Our philosophy is that "innovations always exist within tradition." While preserving the inherited tradition, we incorporate new technologies and designs to update our traditions to pass on for the next generation. In 2002, "Hanaguruma" design of Kaga Yuzen was featured in UNICEF cards.

Currently, in addition to kimonos, we also produce various dyed products including curtains and Haori jackets, small items such as furoshiki wrapping cloths and folding fans, and interior and architectural materials for restaurants and hotels using Kaga Yuzen hand-dyeing techniques, designs and colors. 

The photo is the bride's curtain "Hanaguruma" featured in UNICEF cards.

What is Kaga Yuzen ?

You may have heard the name Kaga Yuzen but you may not know much about its history or characteristics.
The more you learn about Kaga Yuzen, the more fascinating it becomes. So, here are the basics of Kaga Yuzen in a Q&A format and video.

Kaga Yuzen Q&A

We have compiled frequently asked questions about Kaga Yuzen. The video will help your further understanding.

What exactly is Kaga Yuzen?
Kaga Yuzen refers to the dyeing technique called Kaga Yuzen-zome. Dyed items using the Kaga Yuzen technique are called Kaga Yuzen.
There are various items with “Yuzen” in it, such as Kyoyuzen and Edoyuzen. What is “Yuzen”?
Yuzen comes from Miyazaki Yuzensai, who devised the Yuzen dyeing technique. He invented the technique of drawing outlines of the motif on the fabric using glue called “itome nori.”  The glue prevents colors from mixing and enables vivid colors on the fabric. After the paint is dry, itome nori is washed away. This process is called "Yuzen-nagashi."
Who is Miyazaki Yuzensai?
He was born in present-day Noto City, Ishikawa Prefecture, and initially worked as a fan painter in Kyoto. Later, he applied the techniques of painting fans to draw elaborate patterns on kosode (kimono sleeves). In his later years, he returned to Ishikawa Prefecture (Kanazawa) and contributed to the development of Kaga Yuzen.
What is "Okuni-zome," which is said to be the roots of Kaga Yuzen?
Kaga has been the home of advanced dyeing techniques, and its history dates back to 500 years ago. It started with using plum skins or persimmon juice for dyeing fabric, known as "umezome," and from there various dyeing methods such as pattern dyeing called "Kaga mon" and black dyeing called "Kanboso" were born. These various dyeing methods are collectively called "Okuni-zome." Miyazaki Yuzensai refined the techniques and aesthetic of this dyeing culture and created Kaga Yuzen.
What are the characteristics of Kaga Yuzen?
The subdued tones of Kaga Goshiki (five colors: indigo, carmine, yellow ochre, grass, and ancient purple) characterizes Kaga Yuzen. Realistically rendered botanical motifs in these colors can be often found in Kaga Yuzen. Techniques to make them look more realistic, such as drawing leaves with insect holes and lightening colors toward the center of the motif to create a three-dimensional visual effect ("soto-bokashi") is another feature.  Unlike Kyoyuzen which employs embroidery and gold leaf, Kaga Yuzen mainly relies on dyeing techniques. It is also described as more modest compared to Kyoyuzen, catering to the taste of warrior class families.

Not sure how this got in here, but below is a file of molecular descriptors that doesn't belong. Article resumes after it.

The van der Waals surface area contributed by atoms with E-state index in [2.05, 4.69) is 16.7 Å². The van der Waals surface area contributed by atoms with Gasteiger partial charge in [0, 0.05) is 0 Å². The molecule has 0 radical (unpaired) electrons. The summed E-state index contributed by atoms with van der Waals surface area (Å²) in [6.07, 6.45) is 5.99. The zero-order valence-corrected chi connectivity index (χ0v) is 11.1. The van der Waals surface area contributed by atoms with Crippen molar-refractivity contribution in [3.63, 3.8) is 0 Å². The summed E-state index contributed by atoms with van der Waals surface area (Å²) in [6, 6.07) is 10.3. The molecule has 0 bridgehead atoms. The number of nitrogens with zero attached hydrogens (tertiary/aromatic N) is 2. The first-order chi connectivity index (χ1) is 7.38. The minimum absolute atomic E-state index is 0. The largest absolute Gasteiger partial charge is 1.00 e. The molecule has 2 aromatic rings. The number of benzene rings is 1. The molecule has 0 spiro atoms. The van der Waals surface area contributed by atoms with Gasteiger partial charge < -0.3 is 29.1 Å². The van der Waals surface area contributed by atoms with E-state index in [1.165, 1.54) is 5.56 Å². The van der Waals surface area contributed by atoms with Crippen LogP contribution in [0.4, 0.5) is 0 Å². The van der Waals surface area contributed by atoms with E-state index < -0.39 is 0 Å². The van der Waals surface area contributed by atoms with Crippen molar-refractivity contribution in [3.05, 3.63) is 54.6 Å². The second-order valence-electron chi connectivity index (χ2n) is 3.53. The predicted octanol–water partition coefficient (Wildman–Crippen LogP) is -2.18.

What is the difference between Hand-painted Yuzen and Kata-Yuzen (Stencil Yuzen)?
Hand-painted Yuzen involves a single artist handling all processes from designing patterns and drawing outlines to finishing the dyeing. On the other hand, Kata-Yuzen, developed in the Meiji era, involves creating a stencil based on the design, and artisans match colors and shape according to the stencil. The subsequent processes, such as covering the entire fabric with resist paste to prevent colors from bleeding during dyeing, are the same as Hand-painted Yuzen. Since Kata-Yuzen uses stencils, it enables mass production and division of labor.

Scenes from the Production of Kaga Yuzen

This video introduces the production process of Kaga Yuzen, showcasing the traditional techniques.

You might have become a little more familiar with Kaga Yuzen now. Some of you may already notice differences in the patterns from what you've seen before. We also offer hands-on workshop programs at our actual store, so if you're interested, please come and join us.

A message from the Store

We have a workshop "Akane-ya" that has been operating since the Meiji era, In the historic street of Satomi-cho, where old townhouses line up, and we have set up an open workshop "Akane-ya Archive Gallery," where you can experience the essence of Kaga Yuzen techniques. We offer hands-on workshop programs, and we also sell various products utilizing Kaga Yuzen techniques. When you visit Kanazawa, please stop by.

Photo is the interior of Akane-ya Archive Gallery.

Available Products

Access to physical stores

Workshop (Okuda Senshoku Co., Ltd. Akaneya Archive Gallery)
53-1 Satomicho, Kanazawa City, Ishikawa Prefecture 920-0998
Business hours: Weekly Saturdays, Sundays, and holidays 10:00-17:00
5 minutes walk from 21st Century Museum of Contemporary Art, Kanazawa